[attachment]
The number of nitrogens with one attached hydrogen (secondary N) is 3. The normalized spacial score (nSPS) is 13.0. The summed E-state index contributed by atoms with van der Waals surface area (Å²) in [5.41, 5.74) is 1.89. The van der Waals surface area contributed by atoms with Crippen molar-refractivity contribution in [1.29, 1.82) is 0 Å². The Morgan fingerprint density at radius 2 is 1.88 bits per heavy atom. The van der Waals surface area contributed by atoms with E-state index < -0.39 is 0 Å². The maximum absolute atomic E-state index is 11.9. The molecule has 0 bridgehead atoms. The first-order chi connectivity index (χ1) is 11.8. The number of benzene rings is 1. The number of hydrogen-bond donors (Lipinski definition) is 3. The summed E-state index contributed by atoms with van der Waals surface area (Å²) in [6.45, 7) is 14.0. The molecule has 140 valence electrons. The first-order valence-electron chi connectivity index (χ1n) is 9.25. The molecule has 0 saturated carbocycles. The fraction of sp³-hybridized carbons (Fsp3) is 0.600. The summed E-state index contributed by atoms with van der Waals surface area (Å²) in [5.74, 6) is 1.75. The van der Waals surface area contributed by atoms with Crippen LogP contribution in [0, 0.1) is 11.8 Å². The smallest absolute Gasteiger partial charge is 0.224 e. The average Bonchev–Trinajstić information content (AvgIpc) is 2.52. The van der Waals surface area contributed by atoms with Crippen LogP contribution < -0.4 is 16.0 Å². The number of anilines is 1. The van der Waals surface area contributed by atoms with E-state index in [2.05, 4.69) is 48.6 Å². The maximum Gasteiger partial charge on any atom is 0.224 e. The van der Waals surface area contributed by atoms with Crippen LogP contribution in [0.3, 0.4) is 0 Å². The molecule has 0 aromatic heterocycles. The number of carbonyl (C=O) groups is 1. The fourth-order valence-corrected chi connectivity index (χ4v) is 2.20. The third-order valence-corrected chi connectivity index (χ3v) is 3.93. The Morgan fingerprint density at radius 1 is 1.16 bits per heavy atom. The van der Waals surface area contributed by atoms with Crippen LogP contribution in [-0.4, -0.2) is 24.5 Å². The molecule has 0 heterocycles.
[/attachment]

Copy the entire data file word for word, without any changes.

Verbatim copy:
The number of nitrogens with one attached hydrogen (secondary N) is 3. The normalized spacial score (nSPS) is 13.0. The summed E-state index contributed by atoms with van der Waals surface area (Å²) in [5.41, 5.74) is 1.89. The van der Waals surface area contributed by atoms with Crippen molar-refractivity contribution in [1.29, 1.82) is 0 Å². The Morgan fingerprint density at radius 2 is 1.88 bits per heavy atom. The van der Waals surface area contributed by atoms with E-state index < -0.39 is 0 Å². The maximum absolute atomic E-state index is 11.9. The molecule has 0 bridgehead atoms. The first-order chi connectivity index (χ1) is 11.8. The number of benzene rings is 1. The number of hydrogen-bond donors (Lipinski definition) is 3. The summed E-state index contributed by atoms with van der Waals surface area (Å²) in [6.45, 7) is 14.0. The molecule has 140 valence electrons. The first-order valence-electron chi connectivity index (χ1n) is 9.25. The molecule has 0 saturated carbocycles. The fraction of sp³-hybridized carbons (Fsp3) is 0.600. The summed E-state index contributed by atoms with van der Waals surface area (Å²) in [5.74, 6) is 1.75. The van der Waals surface area contributed by atoms with Crippen LogP contribution in [0, 0.1) is 11.8 Å². The smallest absolute Gasteiger partial charge is 0.224 e. The average Bonchev–Trinajstić information content (AvgIpc) is 2.52. The van der Waals surface area contributed by atoms with Crippen LogP contribution < -0.4 is 16.0 Å². The number of anilines is 1. The van der Waals surface area contributed by atoms with E-state index in [2.05, 4.69) is 48.6 Å². The maximum Gasteiger partial charge on any atom is 0.224 e. The van der Waals surface area contributed by atoms with Crippen LogP contribution in [0.3, 0.4) is 0 Å². The molecule has 0 aromatic heterocycles. The number of carbonyl (C=O) groups is 1. The fourth-order valence-corrected chi connectivity index (χ4v) is 2.20. The third-order valence-corrected chi connectivity index (χ3v) is 3.93. The Morgan fingerprint density at radius 1 is 1.16 bits per heavy atom. The van der Waals surface area contributed by atoms with Crippen LogP contribution in [-0.4, -0.2) is 24.5 Å². The molecule has 0 heterocycles.